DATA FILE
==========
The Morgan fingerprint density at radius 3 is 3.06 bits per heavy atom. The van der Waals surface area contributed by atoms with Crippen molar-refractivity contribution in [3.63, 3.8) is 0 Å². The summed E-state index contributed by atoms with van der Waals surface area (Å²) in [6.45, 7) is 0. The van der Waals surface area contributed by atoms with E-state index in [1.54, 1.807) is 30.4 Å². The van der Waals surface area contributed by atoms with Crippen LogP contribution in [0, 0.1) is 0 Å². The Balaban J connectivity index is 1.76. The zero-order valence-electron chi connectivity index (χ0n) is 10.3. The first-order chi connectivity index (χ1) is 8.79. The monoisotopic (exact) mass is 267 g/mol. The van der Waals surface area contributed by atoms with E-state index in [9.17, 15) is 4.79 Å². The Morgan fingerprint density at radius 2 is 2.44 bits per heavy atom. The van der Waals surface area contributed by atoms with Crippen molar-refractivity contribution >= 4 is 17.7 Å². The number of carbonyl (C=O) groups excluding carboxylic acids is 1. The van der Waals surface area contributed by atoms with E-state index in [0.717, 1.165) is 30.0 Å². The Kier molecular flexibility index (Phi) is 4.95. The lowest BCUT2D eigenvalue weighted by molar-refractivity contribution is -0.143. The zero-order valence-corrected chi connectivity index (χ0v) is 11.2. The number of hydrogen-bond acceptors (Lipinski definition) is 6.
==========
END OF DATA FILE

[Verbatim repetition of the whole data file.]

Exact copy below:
The Morgan fingerprint density at radius 3 is 3.06 bits per heavy atom. The van der Waals surface area contributed by atoms with Crippen molar-refractivity contribution in [3.63, 3.8) is 0 Å². The summed E-state index contributed by atoms with van der Waals surface area (Å²) in [6.45, 7) is 0. The van der Waals surface area contributed by atoms with E-state index in [1.54, 1.807) is 30.4 Å². The van der Waals surface area contributed by atoms with Crippen LogP contribution in [0, 0.1) is 0 Å². The Balaban J connectivity index is 1.76. The zero-order valence-electron chi connectivity index (χ0n) is 10.3. The first-order chi connectivity index (χ1) is 8.79. The monoisotopic (exact) mass is 267 g/mol. The van der Waals surface area contributed by atoms with E-state index in [9.17, 15) is 4.79 Å². The Morgan fingerprint density at radius 2 is 2.44 bits per heavy atom. The van der Waals surface area contributed by atoms with Crippen molar-refractivity contribution >= 4 is 17.7 Å². The number of carbonyl (C=O) groups excluding carboxylic acids is 1. The van der Waals surface area contributed by atoms with E-state index in [0.717, 1.165) is 30.0 Å². The Kier molecular flexibility index (Phi) is 4.95. The lowest BCUT2D eigenvalue weighted by molar-refractivity contribution is -0.143. The zero-order valence-corrected chi connectivity index (χ0v) is 11.2. The number of hydrogen-bond acceptors (Lipinski definition) is 6.